Sarah Storey has added a second gold to her tally in the C4-5 500m Individual Time Trial, having already taken top spot on the opening day of the Paralympics Games in the C5 Individual Pursuit. In a thrilling display the 34-year-old story recorded a time of 36.997 seconds holding America’s Jennifer Schuble off for silver and China’s Jianping Ruan in bronze. Her attention will now turn to next week’s Time Trial and Road Race in an effort to double her gold total for 2012.


An excellent day too for Sarah’s husband Barney Storey who helped pilot Neil Fachie to gold in the B Category 1km Time Trial, an event that saw a desperately disappointing ‘Did Not Finish’ for Anthony Kappes and his pilot Craig MacLean who suffered a double mechanical failure at their starts and were denied a third crack at the track.


In the Men’s Individual C4 Pursuit Jody Cundy channelled the frustration of his own ‘DNF’ from yesterday by taking the bronze; gold went to Romania’s Carol-Eduard Novak and silver to the Czech Republic’s Jiri Jezek. Whilst the Men’s C5 Pursuit saw a further medal for GB with Jon-Allan Butterworth taking silver behind Australian Michael Gallagher’s Gold.


With the velodrome action complete, attention next turns to the Wednesday’s Time Trials and Thursday’s Road Race.



Paralympics Cycling Day Two

The first Team GB medal of day two was won by Aileen McGlynn and pilot Helen Scott taking silver in the in the blind/visually impaired tandem 1km Time Trial. As the penultimate pair they set themselves up for gold but were beaten into second place in the final run by World Champions Felicity Johnson and Stephanie Morton of Australia who set a Paralympic record of 1:08.919 in the process. New Zealand’s Phillipa Gray and Laura Thompson took the silver with GB’s Lora Turnham and pilot Fiona Duncan finished in fourth place.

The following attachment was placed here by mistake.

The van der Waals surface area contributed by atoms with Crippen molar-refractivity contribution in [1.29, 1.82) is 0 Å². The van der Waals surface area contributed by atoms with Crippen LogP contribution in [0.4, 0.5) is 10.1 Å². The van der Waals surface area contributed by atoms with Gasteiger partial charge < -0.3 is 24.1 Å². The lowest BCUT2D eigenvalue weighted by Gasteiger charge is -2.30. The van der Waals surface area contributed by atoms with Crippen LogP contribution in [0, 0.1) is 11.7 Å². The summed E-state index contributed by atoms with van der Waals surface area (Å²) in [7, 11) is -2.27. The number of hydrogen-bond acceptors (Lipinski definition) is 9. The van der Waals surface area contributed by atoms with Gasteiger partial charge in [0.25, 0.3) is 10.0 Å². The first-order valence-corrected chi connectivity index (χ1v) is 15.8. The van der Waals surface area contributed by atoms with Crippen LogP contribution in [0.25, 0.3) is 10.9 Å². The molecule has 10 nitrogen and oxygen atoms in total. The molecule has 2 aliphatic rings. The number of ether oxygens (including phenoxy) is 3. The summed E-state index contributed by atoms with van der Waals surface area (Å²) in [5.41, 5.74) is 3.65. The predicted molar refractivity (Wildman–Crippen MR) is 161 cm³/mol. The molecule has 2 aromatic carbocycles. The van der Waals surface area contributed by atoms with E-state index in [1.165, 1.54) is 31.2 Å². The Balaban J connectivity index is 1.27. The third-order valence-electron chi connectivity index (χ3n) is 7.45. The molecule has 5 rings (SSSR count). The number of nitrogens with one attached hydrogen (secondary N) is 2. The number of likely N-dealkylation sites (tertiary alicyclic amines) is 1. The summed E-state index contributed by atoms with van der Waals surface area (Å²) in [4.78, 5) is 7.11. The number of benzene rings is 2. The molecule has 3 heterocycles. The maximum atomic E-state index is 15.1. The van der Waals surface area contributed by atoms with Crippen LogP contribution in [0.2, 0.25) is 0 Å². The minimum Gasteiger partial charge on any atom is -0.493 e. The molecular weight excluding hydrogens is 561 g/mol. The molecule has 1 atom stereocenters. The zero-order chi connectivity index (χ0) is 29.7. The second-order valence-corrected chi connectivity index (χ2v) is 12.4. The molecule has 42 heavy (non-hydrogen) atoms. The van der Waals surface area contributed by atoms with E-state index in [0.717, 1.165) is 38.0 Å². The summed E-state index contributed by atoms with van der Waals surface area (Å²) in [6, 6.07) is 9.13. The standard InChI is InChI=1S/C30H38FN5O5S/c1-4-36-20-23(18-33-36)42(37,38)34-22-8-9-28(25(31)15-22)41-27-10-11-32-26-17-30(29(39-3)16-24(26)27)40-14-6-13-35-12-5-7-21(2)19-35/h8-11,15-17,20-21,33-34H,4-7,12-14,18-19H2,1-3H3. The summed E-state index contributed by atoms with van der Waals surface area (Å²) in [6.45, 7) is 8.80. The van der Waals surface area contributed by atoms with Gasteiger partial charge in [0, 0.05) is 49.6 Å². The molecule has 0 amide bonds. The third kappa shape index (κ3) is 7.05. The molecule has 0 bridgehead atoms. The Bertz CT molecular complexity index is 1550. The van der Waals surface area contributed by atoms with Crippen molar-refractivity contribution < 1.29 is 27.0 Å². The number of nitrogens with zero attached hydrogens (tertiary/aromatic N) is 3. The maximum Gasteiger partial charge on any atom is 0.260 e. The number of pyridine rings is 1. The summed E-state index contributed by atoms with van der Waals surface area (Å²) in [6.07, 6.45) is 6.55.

In the Men’s C4-5 1km Time Trial Jon-Allan Butterworth only just missed out on gold having set a blazing 1:05.985 a second better on the previous World Record (set by Butterworth back in March) but it proved not enough for relegation to silver with Spain’s Alfonso Cabello taking the gold with a time of 1:05.947. China’s Xinyang Liu took the bronze. GB’s Jody Cundy, set to be the final rider out of the blocks, was given a controversial ‘Did Not Finish’ after stumbling at the start and having a request for a restart denied.


Gold though was certainly on the cards for Mark Lee Colbourne – who won silver in the Men’s C1-2-3 1km Time Trial yesterday – when he today beat China’s Zhang Yu Li in the final of the Men’s C1 Individual 3km Pursuit. He did it in truly impressive style too, bagging a new World Record time of 3:53.881.


Racing for Bronze in the C3 Men’s Individual Pursuit Britain’s Darren Kenny was determined to go home with a medal and did just that with a World Record time of 3.35.257 to beat Australia’s David Nicholas. In the Silver/Gold final things got off to a literally shaky start for America’s Joseph Berenyl against GB’s Shaun McKeown with a restart due to a technical fault with the bike, but once things got underway the American dominated winning in 3:37.912.



Gold for Storey

In an as-expected but none-the-less utterly thrilling Women’s C5 Individual Pursuit Sarah Storey racked up the first gold medal for team GB at the London Paralympics. The 34-year-old, hotly tipped for success at The Games and with an impressive string of titles and records already to her name, streaked passed her opponent – Poland’s Anna Harkowska – little over halfway through the 3km event; she had earlier qualified for the final in a time of 3:32.170 seconds – more than a second better than her 2009 best. New Zealand’s Fiona Southorn took the Silver, with GB’s Crystal Lane in fourth position.